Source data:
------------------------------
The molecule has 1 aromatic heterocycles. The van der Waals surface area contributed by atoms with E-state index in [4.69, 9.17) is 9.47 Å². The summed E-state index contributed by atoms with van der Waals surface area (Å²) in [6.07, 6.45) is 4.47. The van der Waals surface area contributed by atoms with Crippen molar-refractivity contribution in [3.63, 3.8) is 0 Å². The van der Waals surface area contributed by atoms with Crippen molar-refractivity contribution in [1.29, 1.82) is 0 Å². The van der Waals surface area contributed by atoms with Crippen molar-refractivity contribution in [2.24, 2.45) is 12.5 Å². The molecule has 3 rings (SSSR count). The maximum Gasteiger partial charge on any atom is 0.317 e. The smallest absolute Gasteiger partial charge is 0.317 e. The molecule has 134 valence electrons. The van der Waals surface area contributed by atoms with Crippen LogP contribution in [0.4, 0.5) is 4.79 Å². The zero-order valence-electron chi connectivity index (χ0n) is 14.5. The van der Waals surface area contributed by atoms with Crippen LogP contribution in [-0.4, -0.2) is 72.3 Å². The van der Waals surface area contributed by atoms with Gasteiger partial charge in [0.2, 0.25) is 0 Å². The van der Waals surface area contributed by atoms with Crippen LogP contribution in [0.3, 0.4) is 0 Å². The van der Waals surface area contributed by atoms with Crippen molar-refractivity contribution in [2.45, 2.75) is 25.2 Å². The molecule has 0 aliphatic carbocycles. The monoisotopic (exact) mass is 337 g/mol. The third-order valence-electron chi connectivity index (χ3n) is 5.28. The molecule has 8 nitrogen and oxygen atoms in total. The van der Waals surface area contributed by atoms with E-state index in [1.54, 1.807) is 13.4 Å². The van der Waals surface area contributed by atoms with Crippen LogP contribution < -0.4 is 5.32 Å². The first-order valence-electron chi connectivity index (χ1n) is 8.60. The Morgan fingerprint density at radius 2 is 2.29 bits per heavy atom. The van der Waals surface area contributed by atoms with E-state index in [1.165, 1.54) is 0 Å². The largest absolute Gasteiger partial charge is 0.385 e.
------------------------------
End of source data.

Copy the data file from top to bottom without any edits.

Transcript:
The molecule has 1 aromatic heterocycles. The van der Waals surface area contributed by atoms with E-state index in [4.69, 9.17) is 9.47 Å². The summed E-state index contributed by atoms with van der Waals surface area (Å²) in [6.07, 6.45) is 4.47. The van der Waals surface area contributed by atoms with Crippen molar-refractivity contribution in [3.63, 3.8) is 0 Å². The van der Waals surface area contributed by atoms with Crippen molar-refractivity contribution in [1.29, 1.82) is 0 Å². The van der Waals surface area contributed by atoms with Crippen molar-refractivity contribution in [2.24, 2.45) is 12.5 Å². The molecule has 3 rings (SSSR count). The maximum Gasteiger partial charge on any atom is 0.317 e. The smallest absolute Gasteiger partial charge is 0.317 e. The molecule has 134 valence electrons. The van der Waals surface area contributed by atoms with Crippen LogP contribution in [0.4, 0.5) is 4.79 Å². The zero-order valence-electron chi connectivity index (χ0n) is 14.5. The van der Waals surface area contributed by atoms with Crippen LogP contribution in [-0.4, -0.2) is 72.3 Å². The van der Waals surface area contributed by atoms with Gasteiger partial charge in [0.2, 0.25) is 0 Å². The van der Waals surface area contributed by atoms with Crippen LogP contribution in [0.3, 0.4) is 0 Å². The van der Waals surface area contributed by atoms with Crippen molar-refractivity contribution in [2.45, 2.75) is 25.2 Å². The molecule has 0 aliphatic carbocycles. The monoisotopic (exact) mass is 337 g/mol. The third-order valence-electron chi connectivity index (χ3n) is 5.28. The molecule has 8 nitrogen and oxygen atoms in total. The van der Waals surface area contributed by atoms with E-state index in [1.54, 1.807) is 13.4 Å². The van der Waals surface area contributed by atoms with Crippen LogP contribution < -0.4 is 5.32 Å². The first-order valence-electron chi connectivity index (χ1n) is 8.60. The Morgan fingerprint density at radius 2 is 2.29 bits per heavy atom. The van der Waals surface area contributed by atoms with E-state index in [1.165, 1.54) is 0 Å². The largest absolute Gasteiger partial charge is 0.385 e.